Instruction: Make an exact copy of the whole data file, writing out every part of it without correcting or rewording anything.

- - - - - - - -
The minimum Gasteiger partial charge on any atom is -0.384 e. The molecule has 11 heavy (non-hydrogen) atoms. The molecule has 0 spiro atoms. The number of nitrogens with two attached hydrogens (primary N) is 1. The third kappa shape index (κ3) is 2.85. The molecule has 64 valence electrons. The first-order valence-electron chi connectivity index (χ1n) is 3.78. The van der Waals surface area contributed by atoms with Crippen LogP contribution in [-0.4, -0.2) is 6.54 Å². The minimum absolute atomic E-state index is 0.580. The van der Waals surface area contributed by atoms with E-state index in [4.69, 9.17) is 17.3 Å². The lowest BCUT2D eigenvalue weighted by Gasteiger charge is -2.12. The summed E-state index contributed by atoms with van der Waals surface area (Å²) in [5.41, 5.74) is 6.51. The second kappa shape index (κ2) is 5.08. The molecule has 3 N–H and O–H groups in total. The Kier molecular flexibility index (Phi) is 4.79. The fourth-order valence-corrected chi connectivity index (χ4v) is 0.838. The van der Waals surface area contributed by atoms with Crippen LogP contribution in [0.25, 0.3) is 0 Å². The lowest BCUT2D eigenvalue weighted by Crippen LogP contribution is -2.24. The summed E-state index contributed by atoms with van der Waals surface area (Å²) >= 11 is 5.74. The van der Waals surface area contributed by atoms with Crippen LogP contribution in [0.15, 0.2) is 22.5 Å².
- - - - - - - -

The minimum Gasteiger partial charge on any atom is -0.384 e. The molecule has 11 heavy (non-hydrogen) atoms. The molecule has 0 spiro atoms. The number of nitrogens with two attached hydrogens (primary N) is 1. The third kappa shape index (κ3) is 2.85. The molecule has 64 valence electrons. The first-order valence-electron chi connectivity index (χ1n) is 3.78. The van der Waals surface area contributed by atoms with Crippen LogP contribution in [-0.4, -0.2) is 6.54 Å². The minimum absolute atomic E-state index is 0.580. The van der Waals surface area contributed by atoms with E-state index in [4.69, 9.17) is 17.3 Å². The lowest BCUT2D eigenvalue weighted by Gasteiger charge is -2.12. The summed E-state index contributed by atoms with van der Waals surface area (Å²) in [5.41, 5.74) is 6.51. The second kappa shape index (κ2) is 5.08. The molecule has 3 N–H and O–H groups in total. The Kier molecular flexibility index (Phi) is 4.79. The fourth-order valence-corrected chi connectivity index (χ4v) is 0.838. The van der Waals surface area contributed by atoms with Crippen LogP contribution in [0.25, 0.3) is 0 Å². The lowest BCUT2D eigenvalue weighted by Crippen LogP contribution is -2.24. The summed E-state index contributed by atoms with van der Waals surface area (Å²) >= 11 is 5.74. The van der Waals surface area contributed by atoms with Crippen LogP contribution in [0.15, 0.2) is 22.5 Å².